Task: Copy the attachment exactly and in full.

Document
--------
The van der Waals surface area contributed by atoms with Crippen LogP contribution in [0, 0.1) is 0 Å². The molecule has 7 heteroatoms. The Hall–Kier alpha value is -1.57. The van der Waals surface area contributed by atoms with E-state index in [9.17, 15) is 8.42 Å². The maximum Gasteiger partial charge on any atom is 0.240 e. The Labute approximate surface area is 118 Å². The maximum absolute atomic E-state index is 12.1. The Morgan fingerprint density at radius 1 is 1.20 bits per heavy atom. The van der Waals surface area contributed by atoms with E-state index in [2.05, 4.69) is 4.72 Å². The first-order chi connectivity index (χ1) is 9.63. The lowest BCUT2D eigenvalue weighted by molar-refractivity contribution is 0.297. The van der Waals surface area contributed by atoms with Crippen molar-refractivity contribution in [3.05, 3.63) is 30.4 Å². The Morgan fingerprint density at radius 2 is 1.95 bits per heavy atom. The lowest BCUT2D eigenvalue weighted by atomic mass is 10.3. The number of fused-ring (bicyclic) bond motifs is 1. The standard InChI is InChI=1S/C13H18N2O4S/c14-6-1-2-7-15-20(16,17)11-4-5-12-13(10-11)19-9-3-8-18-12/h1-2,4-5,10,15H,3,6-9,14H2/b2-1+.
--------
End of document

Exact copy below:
The van der Waals surface area contributed by atoms with Crippen LogP contribution in [0, 0.1) is 0 Å². The molecule has 7 heteroatoms. The Hall–Kier alpha value is -1.57. The van der Waals surface area contributed by atoms with E-state index in [9.17, 15) is 8.42 Å². The maximum Gasteiger partial charge on any atom is 0.240 e. The Labute approximate surface area is 118 Å². The maximum absolute atomic E-state index is 12.1. The Morgan fingerprint density at radius 1 is 1.20 bits per heavy atom. The van der Waals surface area contributed by atoms with E-state index in [2.05, 4.69) is 4.72 Å². The first-order chi connectivity index (χ1) is 9.63. The lowest BCUT2D eigenvalue weighted by molar-refractivity contribution is 0.297. The van der Waals surface area contributed by atoms with Crippen molar-refractivity contribution in [3.05, 3.63) is 30.4 Å². The Morgan fingerprint density at radius 2 is 1.95 bits per heavy atom. The lowest BCUT2D eigenvalue weighted by atomic mass is 10.3. The number of fused-ring (bicyclic) bond motifs is 1. The standard InChI is InChI=1S/C13H18N2O4S/c14-6-1-2-7-15-20(16,17)11-4-5-12-13(10-11)19-9-3-8-18-12/h1-2,4-5,10,15H,3,6-9,14H2/b2-1+.